Simulation of Surfactant Based Enhanced Oil Recovery

Wan Rosli Wan Sulaiman*, 1, 2, Euy Soo Lee1
1 Department of Chemical and Biochemical Engineering, Dongguk University, 3-26, Pil-Dong, Chung-gu, Seoul, 100-715 Korea,
2 Petroleum Engineering Department, Faculty of Petroleum and Renewable Energy Engineering, Universiti Teknologi Malaysia, 81310 Skudai, Johor, Malaysia

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© 2012 Rosli Wan Sulaiman et al.;

open-access license: This is an open access article distributed under the terms of the Creative Commons Attribution 4.0 International Public License (CC-BY 4.0), a copy of which is available at: This license permits unrestricted use, distribution, and reproduction in any medium, provided the original author and source are credited.

Correspondence: * Address correspondence to this author at the Department of Chemical and Biochemical Engineering, Dongguk University, 3-26, Pil-Dong, Chung-gu, Seoul, 100-715, Korea; Tel: +82-10-8320-2711; Fax: +82-2-2266-1848; E-mail:


Surfactant flooding is an important process for enhanced oil recovery. A substantial amount of remaining oil resides in reservoirs especially in carbonate oil reservoirs that have low primary and water-flood oil recovery. Most of the surfactant flooding studies to date has been performed in water-wet sandstone reservoirs. As a result, the effects of heterogeneity and wettability of carbonates on surfactant flooding efficiency are fairly unknown. The purpose of this simulation study was to determine the effects of wettability and wettability alteration on Dodecylbenzene Sulfonate surfactant flooding in carbonate reservoirs. This study used the multi-phase, multi-component, surfactant flooding simulator called UTCHEM. The base case results showed that additional 27.8% of oil recovered after water-flooding process. Sensitivity analyses of key parameters such as chemical slug size and concentrations, salinity, reservoir heterogeneity and surfactant adsorption were performed to optimize a surfactant design for a mixed-wet dolomite reservoir. The study was then extended to simulating wettability alteration during the field scale surfactant flood. The results of modeling the wettability alteration showed that significant differences in injectivity and oil recovery are caused by the changes in the mobility of the injected fluid. As the use of surfactant flooding spreads into the reservoir especially oil-wet and mixed-wet reservoirs, the importance of surfactant-based wettability alteration will become important.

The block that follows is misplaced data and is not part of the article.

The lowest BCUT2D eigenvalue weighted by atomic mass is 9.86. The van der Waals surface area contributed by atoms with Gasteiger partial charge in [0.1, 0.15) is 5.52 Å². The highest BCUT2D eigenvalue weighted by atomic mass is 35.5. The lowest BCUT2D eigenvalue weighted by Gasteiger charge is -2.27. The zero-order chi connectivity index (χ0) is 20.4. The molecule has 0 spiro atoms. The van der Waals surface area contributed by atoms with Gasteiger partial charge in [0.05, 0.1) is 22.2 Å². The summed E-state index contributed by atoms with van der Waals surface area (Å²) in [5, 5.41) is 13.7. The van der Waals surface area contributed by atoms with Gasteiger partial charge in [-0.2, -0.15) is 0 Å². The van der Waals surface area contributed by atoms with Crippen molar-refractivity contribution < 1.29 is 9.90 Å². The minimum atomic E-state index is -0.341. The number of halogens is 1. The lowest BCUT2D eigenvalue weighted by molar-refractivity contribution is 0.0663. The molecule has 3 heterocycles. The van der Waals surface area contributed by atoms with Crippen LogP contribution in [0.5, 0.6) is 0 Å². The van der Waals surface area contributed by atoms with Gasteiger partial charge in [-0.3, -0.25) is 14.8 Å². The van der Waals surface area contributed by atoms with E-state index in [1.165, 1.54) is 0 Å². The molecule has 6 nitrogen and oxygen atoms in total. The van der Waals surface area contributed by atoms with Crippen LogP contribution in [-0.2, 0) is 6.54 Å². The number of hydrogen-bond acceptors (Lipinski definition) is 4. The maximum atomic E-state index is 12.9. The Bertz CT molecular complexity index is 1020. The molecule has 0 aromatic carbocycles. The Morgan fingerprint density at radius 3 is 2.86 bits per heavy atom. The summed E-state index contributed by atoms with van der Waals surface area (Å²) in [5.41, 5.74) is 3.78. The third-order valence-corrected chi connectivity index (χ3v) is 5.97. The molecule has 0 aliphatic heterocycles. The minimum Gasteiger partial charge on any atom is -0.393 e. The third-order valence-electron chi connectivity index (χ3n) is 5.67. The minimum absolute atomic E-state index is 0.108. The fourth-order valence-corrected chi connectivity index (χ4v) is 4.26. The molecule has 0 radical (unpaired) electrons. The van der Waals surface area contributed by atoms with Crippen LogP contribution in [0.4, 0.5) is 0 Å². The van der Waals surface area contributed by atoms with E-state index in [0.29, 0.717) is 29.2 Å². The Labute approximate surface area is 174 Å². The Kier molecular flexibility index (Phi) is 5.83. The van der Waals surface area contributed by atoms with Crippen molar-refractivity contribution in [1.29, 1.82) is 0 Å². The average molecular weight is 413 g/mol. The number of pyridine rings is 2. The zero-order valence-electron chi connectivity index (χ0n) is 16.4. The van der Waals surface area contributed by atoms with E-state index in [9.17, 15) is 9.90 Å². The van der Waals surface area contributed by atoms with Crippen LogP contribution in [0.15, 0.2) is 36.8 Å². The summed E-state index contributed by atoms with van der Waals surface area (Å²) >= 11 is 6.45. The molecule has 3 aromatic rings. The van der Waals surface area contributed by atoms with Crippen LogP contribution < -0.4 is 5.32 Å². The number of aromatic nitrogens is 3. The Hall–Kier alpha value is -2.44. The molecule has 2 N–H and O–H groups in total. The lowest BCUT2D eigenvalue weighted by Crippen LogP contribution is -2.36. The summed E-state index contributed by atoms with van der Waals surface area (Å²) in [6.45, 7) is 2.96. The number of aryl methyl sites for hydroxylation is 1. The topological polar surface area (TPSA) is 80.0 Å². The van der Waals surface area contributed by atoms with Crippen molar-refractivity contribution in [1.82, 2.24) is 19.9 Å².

Keywords: Dodecylbenzene Sulfonate, surfactant, simulation, wettability.